ridge to the north summit (second ascent). They named this route as ‘Yoniverse’.

    Summit was reached by the leader, David Lama, Denis Burdet and Robert Frost

    from 25to 29 September. Route was 1200 m and they made 26 abseils on return.

    b. ‘White Sapphire’ (6040 m) - The first ascent of this shapely peak near to Cerro

    Kishtwar was made by leader and Denis Burdet in a two-day climb on 4-5 October.

    They climbed the west face to north summit (5080 m) to the main south summit at

    6040 m. It was 850 m climb and 11 rappels were made to return. They named the

    route as ‘la viree des Contemporains’.


    Saser Kangri II (7518 m) and other peaks

    Team: Indo-American (11)

    Leaders: Mark Richey and Motup Goba

    Steve Swenson, Mark Richey, and Freddie Wilkinson made the first ascent of Saser

    Kangri II, the second-highest unclimbed mountain in the world, 7518 m (24,665 ft).

    The team began their ascent from an advance base camp at 5800 m on the South

    Shukpa Kunchang glacier on 21 August and summited on 24 August, returning to ABC the next day. Their five-day, continuous-push ascent and descent of the mountain’s southwest face, without pre-established camps or fixed ropes, is one of history’s highest first ascents to be accomplished in alpine style.

    Although the technical difficulties on the 1700 m face were overcome smoothly, the

    team confronted with an unexpected medical emergency when a sinus infection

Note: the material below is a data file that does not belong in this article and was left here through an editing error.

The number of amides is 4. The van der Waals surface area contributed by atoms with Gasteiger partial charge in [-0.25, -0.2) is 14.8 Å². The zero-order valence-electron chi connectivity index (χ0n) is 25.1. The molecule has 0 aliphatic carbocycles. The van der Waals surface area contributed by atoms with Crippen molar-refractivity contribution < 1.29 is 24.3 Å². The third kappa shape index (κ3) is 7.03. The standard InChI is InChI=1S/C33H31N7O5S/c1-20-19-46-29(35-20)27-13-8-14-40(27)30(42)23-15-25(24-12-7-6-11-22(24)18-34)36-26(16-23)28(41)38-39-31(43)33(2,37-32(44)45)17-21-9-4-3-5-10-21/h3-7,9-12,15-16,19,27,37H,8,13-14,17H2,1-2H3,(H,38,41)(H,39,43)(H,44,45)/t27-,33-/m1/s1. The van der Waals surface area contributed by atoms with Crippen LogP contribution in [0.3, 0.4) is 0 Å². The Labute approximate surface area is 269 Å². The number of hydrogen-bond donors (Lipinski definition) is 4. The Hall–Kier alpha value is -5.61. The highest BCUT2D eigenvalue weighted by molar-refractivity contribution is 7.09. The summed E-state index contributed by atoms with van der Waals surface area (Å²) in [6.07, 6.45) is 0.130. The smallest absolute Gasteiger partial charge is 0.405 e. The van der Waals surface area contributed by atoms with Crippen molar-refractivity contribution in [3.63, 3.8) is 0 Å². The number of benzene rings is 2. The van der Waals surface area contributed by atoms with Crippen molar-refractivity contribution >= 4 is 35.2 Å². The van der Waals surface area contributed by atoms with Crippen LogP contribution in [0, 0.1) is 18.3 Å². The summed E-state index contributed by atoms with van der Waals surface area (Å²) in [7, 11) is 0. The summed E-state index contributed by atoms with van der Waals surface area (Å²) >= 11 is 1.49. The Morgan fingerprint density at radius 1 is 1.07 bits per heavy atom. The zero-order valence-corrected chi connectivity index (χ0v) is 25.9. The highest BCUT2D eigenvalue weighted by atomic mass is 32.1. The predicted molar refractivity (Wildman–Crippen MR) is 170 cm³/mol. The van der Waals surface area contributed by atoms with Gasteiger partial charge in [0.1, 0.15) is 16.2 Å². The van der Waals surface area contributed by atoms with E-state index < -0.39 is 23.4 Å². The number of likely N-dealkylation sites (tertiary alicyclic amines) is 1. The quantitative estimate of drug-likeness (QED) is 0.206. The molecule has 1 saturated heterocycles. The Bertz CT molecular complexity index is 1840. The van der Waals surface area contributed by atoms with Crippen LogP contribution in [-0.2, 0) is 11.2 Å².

suffered by Swenson worsened into a serious respiratory problem just after reaching

    ABC. Steve’s condition was serious as he coughed up large, glue-like clumps of

    phlegm that would block his airway periodically, preventing him from breathing. The

    team feared for his life. Using a SAT phone they initiated a rescue effort through

    Global Rescue, the American Alpine Club, the American Embassy in Delhi, and their

    agent. Mark Richey’s wife Teresa had just arrived in Leh and spent time on the phone tirelessly urging the State Department, the Embassy, and everyone involved to cut through red tape and approve clearance for the Lama helicopters.

    The Indian Air Force alone has helicopters capable of landing and taking off at high

    altitudes. Without this persistence they would have waited another day for the chopper and that may have proved fatal for Steve. Finally at around 4 p.m., as worsening weather threatened to cancel the rescue, clouds lifted and two Lama helicopters, flying low over the mountains, appeared above the glacier. Swenson was evacuated from ABC on 26 August to a hospital in Leh where he recovered quickly in a few days.

    Richey and Wilkinson remained on the glacier and cleared camp with the Sherpa

    staff, rejoining Swenson in Leh on 30 August.Despite the scare, the team is ecstatic about the quality of their adventure.

    Other First Ascents by the team

    Additionally, the team, which included Emilie Drinkwater, Kirstin Kramer, and Janet

    Bergman, made the first ascents of four other unclimbed 6000 m mountains in the